The chief executive officer of Teva Pharmaceutical Industries Ltd., the world's largest maker of generic drugs by sales, is stepping down, the company said Monday.
Chairman Yitzhak Peterburg will serve as interim CEO, succeeding Erez Vigodman, effective immediately. Mr. Peterburg will relinquish the chairman's post; and Sol Barer, a member of Teva's board, has been elected chairman, the company said.
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The company's board has launched a search for a permanent replacement. Teva shares declined 1% to $34 after hours.
Mr. Vigodman hadn't been in the job very long, taking the helm of the Israeli drugmaker in January 2014. He had succeeded Jeremy Levin, who also left after a short time in the role due to a falling out with Teva's board. The company didn't give a reason for Mr. Vigodman's departure.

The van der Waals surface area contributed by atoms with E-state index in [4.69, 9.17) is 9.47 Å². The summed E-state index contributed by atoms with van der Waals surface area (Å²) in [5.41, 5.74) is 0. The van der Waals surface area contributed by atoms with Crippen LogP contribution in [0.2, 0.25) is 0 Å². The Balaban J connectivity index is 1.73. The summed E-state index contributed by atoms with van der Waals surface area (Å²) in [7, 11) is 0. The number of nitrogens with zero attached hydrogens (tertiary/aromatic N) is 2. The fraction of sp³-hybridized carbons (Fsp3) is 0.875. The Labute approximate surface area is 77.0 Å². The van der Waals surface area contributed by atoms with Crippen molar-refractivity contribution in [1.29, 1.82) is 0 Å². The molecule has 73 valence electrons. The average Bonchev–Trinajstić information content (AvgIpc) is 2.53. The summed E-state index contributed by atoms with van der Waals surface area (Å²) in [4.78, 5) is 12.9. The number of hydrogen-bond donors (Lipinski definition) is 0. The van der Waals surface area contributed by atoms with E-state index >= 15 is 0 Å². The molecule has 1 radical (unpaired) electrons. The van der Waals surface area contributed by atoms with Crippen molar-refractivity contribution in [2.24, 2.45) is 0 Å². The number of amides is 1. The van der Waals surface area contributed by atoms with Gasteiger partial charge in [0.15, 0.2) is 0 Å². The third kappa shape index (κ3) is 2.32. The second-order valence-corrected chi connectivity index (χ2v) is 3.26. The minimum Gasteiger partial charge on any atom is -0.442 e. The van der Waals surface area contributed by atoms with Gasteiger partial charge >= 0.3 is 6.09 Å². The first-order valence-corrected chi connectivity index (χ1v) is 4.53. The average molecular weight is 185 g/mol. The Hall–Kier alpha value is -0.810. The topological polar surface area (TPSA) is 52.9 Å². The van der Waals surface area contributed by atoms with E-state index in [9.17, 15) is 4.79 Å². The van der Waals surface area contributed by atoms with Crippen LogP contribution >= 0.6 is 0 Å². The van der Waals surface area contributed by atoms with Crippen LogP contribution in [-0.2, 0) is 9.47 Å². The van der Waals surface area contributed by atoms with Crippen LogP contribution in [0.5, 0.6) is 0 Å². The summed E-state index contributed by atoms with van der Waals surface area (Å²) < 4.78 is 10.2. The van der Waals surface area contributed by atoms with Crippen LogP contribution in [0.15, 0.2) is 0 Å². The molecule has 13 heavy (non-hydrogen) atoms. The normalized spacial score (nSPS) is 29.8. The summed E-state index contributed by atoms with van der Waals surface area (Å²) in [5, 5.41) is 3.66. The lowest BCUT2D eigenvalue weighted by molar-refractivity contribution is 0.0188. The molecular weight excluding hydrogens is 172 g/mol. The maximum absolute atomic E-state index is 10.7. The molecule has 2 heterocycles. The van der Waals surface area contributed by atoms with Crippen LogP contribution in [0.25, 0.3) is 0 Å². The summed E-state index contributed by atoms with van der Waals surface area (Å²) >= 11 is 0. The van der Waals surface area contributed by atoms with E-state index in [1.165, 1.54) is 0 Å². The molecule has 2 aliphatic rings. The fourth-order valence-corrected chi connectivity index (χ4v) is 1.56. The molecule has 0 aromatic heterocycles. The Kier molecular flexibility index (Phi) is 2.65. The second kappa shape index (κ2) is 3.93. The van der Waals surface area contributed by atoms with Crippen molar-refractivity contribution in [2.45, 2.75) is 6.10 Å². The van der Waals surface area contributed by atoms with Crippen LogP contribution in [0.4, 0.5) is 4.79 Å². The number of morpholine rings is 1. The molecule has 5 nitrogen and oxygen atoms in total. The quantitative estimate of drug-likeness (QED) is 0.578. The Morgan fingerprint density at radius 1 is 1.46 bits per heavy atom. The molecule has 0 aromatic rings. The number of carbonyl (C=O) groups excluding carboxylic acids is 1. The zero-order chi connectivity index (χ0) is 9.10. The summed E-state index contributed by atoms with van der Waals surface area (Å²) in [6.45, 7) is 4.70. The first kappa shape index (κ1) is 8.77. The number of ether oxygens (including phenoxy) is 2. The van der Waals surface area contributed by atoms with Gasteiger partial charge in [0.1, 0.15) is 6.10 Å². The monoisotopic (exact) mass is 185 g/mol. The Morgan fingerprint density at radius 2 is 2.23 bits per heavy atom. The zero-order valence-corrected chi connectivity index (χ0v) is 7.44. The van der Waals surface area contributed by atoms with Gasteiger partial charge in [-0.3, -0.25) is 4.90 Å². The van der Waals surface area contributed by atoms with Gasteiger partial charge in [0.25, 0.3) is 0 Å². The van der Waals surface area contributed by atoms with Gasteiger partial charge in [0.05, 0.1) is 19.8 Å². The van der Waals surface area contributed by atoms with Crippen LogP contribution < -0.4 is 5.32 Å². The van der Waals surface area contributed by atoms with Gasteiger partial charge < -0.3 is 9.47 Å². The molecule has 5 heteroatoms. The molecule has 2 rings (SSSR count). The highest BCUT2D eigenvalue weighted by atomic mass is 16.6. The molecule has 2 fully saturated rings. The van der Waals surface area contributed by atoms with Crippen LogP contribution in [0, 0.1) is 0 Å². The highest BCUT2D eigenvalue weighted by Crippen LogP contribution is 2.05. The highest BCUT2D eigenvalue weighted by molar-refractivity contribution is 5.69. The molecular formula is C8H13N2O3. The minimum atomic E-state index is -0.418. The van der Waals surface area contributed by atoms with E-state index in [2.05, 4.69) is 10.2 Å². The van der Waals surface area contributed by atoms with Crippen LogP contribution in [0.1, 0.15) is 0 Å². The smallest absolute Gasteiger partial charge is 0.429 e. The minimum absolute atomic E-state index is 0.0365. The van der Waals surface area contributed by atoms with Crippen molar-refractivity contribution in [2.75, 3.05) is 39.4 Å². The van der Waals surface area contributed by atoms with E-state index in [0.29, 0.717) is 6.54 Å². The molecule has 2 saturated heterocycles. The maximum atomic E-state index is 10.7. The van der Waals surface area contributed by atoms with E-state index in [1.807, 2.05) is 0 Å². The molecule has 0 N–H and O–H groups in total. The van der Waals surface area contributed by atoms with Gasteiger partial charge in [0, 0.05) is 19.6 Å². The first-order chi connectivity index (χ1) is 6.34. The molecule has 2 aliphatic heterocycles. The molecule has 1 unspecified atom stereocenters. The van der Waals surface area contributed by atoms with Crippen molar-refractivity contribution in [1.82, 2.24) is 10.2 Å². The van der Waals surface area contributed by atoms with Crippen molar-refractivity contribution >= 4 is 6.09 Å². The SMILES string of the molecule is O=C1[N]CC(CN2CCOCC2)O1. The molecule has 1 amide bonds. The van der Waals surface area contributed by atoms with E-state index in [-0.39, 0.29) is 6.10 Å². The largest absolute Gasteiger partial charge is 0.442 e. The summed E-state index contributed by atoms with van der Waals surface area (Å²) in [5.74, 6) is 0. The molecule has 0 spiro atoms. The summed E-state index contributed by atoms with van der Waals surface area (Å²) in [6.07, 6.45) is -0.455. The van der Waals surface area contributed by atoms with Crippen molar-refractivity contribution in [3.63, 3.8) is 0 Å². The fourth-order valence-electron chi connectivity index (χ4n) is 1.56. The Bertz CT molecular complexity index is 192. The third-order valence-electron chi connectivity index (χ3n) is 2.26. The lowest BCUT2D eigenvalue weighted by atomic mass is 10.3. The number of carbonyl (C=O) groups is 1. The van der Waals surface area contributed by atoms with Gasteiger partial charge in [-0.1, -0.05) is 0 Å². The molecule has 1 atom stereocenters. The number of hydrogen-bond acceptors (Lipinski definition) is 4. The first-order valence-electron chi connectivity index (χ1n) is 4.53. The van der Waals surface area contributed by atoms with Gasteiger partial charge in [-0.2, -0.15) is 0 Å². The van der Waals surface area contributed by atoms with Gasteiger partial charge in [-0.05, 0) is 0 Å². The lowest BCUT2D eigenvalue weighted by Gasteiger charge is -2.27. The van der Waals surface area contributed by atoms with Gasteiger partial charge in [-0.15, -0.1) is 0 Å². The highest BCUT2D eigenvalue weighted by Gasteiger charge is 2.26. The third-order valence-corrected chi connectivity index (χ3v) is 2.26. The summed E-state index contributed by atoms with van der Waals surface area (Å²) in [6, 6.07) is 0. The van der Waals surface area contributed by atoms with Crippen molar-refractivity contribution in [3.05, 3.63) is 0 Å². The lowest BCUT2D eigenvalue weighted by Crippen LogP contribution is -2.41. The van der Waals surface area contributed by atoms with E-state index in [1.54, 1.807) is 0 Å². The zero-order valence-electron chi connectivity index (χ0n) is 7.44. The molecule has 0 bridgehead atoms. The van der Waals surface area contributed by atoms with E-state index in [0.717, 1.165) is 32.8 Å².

"I believe that now is the right time for me to step down," Mr. Vigodman said.
Mr. Vigodman, an Israeli, had been serving on Teva's board and was familiar with the company. But he lacked a drug-industry background, having run agrochemical and food companies.
At Teva, he doubled down on its focus on selling generic drugs. Last year, Teva paid $40.5 billion for Allergan's generic-drugs business. Yet the sector has been hurt by pricing pressures.
Teva's challenges have been compounded by mounting competition for its top-selling product, a brand-name multiple-sclerosis drug named Copaxone.
Last month, a U.S. federal court invalidated four patents protecting Copaxone, a decision that could pave the way for Mylan NV to launch a generic version. Teva said it would appeal the ruling.
The developments have sent Teva shares down more than 7% this year so far.